HTML5 - moving beyond Flash & Silverlight


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My presentation at Streaming Media Europe 2011 in London covering the current status of HTML5 for online audio/video usage

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HTML5 - moving beyond Flash & Silverlight

  1. 1. The Migration Path to HTML5Moving beyond Flash and SilverlightJan Petzold │Deutsche Welle, New Media
  2. 2. Deutsche WelleJan Petzold │Deutsche Welle, New Media
  3. 3. IntroductionJan Petzold │Deutsche Welle, New Media
  4. 4. Deutsche WelleFacts and figures - Germany’s international broadcaster, founded in 1953 - Global reach of more than 86 million weekly listeners and viewers - Studios in Brussels, Washington and Moscow - Around 1,500 employees from more than 60 countries - More than 5.000 partners - 1,000 journalists, technicians and managers educated by DW-AKADEMIE each yearJan Petzold │Deutsche Welle, New Media
  5. 5. Deutsche WelleMission - DW is journalistically independent - DW provides extensive and uncensored information to countries in which freedom of the press is restricted or nonexistent - DW is a mediator in intercultural dialogJan Petzold │Deutsche Welle, New Media
  6. 6. DW Audio and video productsJan Petzold │Deutsche Welle, New Media
  7. 7. Audio and video portfolioDW MediaCenter - All audio and video items are accessible in one interface - Available in English, German and Arabic (planned: Spanish, Farsi, Russian) http://mediacenter.dw-world.deJan Petzold │Deutsche Welle, New Media
  8. 8. Audio and video portfolioPlayers on DW website and partner websitesJan Petzold │Deutsche Welle, New Media
  9. 9. Audio and video portfolioSpecials - Examples: Global Ideas, Future Now, Coming Home http://expedition-heimat.dw-world.deJan Petzold │Deutsche Welle, New Media
  10. 10. Why HTML5?Jan Petzold │Deutsche Welle, New media
  11. 11. Jan Petzold │Deutsche Welle, New Media
  12. 12. Jan Petzold │Deutsche Welle, New Media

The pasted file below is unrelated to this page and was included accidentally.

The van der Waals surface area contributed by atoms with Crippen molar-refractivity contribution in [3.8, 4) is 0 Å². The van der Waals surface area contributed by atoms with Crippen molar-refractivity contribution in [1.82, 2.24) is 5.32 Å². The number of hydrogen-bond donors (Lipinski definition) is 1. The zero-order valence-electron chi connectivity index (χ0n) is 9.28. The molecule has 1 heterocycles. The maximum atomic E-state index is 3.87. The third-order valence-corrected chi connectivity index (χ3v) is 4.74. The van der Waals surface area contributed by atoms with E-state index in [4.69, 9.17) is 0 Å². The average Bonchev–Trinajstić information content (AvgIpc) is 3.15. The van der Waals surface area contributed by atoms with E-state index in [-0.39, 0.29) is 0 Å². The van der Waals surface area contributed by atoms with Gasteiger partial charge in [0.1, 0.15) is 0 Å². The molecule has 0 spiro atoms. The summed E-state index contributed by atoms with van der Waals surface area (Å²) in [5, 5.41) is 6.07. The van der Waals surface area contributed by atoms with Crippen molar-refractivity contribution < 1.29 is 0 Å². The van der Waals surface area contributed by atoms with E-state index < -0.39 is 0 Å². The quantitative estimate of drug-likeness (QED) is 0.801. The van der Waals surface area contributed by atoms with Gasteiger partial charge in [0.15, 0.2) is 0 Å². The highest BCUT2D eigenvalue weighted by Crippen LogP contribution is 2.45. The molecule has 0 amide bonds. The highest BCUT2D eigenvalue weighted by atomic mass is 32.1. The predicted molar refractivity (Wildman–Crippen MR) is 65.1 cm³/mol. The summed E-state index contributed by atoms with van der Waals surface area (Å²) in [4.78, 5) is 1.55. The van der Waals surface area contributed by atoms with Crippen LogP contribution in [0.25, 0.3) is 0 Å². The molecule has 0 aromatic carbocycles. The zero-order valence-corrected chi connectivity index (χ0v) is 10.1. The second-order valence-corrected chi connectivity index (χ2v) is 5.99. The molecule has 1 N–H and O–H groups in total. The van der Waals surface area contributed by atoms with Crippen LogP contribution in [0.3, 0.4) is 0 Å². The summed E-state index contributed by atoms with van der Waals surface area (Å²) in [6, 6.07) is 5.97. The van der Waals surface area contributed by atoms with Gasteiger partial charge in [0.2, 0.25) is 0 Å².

13. 13. Jan Petzold │Deutsche Welle, New Media
  14. 14. Jan Petzold │Deutsche Welle, New Media
  15. 15. Jan Petzold │Deutsche Welle, New Media
  16. 16. HTML5 advantagesWater taps ≠ standard, but HTML5 is! (well, almost) - Currently draft status at W3C ( but already widely used - The “product” doesn’t belong to anyone, individual implementation - All current releases of the major browsers support HTML5 - Far better accessibility (SEO) compared to Flash/Silverlight - Layout may be adjusted inside the browser (text size, back button, etc.) - No need to install a plugin, open source audio/video codecs (WebM & OGG) - Better integration with Javascript and CSS - Native browser functions increase browser stability - Great perspective (Windows 8, PhoneGap, etc.)Jan Petzold │Deutsche Welle, New Media
  17. 17. HTML5 advantagesMajor companies are embracing HTML5 - Apple: (device support, showcase) - Microsoft: (German HTML5 training) - Adobe: (HTML5 extension pack for Dreamweaver) - Google: (HTML5 presentation built in HTML5) - Facebook: (using HTML5 on Facebook, e.g. video players) © adobe.comJan Petzold │Deutsche Welle, New Media
  18. 18. HTML5 capable browsers - market shareW3C statistics vs. DW statistics (August 2011) W3C DW IE 9 Firefox 6,5,4,3.5 Safari IE 9 Firefox 6,5,4,3.5 Safari Opera IE 8,7,6 Firefox 3,2,1 Opera IE 8,7,6 Firefox 3,2,1 Sources: / DW internal statisticsJan Petzold │Deutsche Welle, New Media
  19. 19. But…?Jan Petzold │Deutsche Welle, New Media
  20. 20. HTML5 disadvantages - “Old” browsers (<IE 9, <Firefox 3.5) don’t support HTML5 - Different browser implementations for audio/video (AVC vs. WebM vs. Theora vs. AAC vs. MP3) - No standards for streaming - No support for DRM (see - No fullscreen mode for browsers (except Webkit) - Performance of Flash/Silverlight apps is still generally better than HTML5 (example: Bitmap Data) - Lack of decent IDEs and workflow tools (compared to Adobe CS and Microsoft Expression)Jan Petzold │Deutsche Welle, New Media